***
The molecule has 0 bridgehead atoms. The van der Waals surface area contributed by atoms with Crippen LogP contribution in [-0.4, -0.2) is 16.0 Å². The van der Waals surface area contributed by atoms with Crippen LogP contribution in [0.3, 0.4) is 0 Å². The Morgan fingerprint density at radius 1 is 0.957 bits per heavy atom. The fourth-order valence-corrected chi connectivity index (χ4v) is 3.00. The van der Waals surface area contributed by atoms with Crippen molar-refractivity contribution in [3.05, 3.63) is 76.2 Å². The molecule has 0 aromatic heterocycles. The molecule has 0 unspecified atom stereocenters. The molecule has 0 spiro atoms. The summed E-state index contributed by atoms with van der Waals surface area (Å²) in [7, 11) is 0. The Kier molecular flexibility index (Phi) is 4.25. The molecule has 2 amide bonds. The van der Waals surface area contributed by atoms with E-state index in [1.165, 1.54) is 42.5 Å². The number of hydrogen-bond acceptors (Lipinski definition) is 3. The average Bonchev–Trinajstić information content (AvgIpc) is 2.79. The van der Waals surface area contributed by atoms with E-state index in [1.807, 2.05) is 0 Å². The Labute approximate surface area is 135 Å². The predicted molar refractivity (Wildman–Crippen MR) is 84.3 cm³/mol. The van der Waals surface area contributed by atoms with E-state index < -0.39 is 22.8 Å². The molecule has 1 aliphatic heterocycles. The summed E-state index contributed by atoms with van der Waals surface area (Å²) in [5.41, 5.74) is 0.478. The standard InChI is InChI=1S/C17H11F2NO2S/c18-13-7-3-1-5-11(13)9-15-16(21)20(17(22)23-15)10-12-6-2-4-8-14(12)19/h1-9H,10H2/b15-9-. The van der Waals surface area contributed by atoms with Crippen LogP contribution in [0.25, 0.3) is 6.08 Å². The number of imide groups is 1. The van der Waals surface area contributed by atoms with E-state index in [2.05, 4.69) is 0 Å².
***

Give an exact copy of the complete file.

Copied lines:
The molecule has 0 bridgehead atoms. The van der Waals surface area contributed by atoms with Crippen LogP contribution in [-0.4, -0.2) is 16.0 Å². The van der Waals surface area contributed by atoms with Crippen LogP contribution in [0.3, 0.4) is 0 Å². The Morgan fingerprint density at radius 1 is 0.957 bits per heavy atom. The fourth-order valence-corrected chi connectivity index (χ4v) is 3.00. The van der Waals surface area contributed by atoms with Crippen molar-refractivity contribution in [3.05, 3.63) is 76.2 Å². The molecule has 0 aromatic heterocycles. The molecule has 0 unspecified atom stereocenters. The molecule has 0 spiro atoms. The summed E-state index contributed by atoms with van der Waals surface area (Å²) in [7, 11) is 0. The Kier molecular flexibility index (Phi) is 4.25. The molecule has 2 amide bonds. The van der Waals surface area contributed by atoms with E-state index in [1.165, 1.54) is 42.5 Å². The number of hydrogen-bond acceptors (Lipinski definition) is 3. The average Bonchev–Trinajstić information content (AvgIpc) is 2.79. The van der Waals surface area contributed by atoms with E-state index in [1.807, 2.05) is 0 Å². The Labute approximate surface area is 135 Å². The predicted molar refractivity (Wildman–Crippen MR) is 84.3 cm³/mol. The van der Waals surface area contributed by atoms with E-state index < -0.39 is 22.8 Å². The molecule has 1 aliphatic heterocycles. The summed E-state index contributed by atoms with van der Waals surface area (Å²) in [5.41, 5.74) is 0.478. The standard InChI is InChI=1S/C17H11F2NO2S/c18-13-7-3-1-5-11(13)9-15-16(21)20(17(22)23-15)10-12-6-2-4-8-14(12)19/h1-9H,10H2/b15-9-. The van der Waals surface area contributed by atoms with Crippen LogP contribution in [0.25, 0.3) is 6.08 Å². The number of imide groups is 1. The van der Waals surface area contributed by atoms with E-state index in [2.05, 4.69) is 0 Å².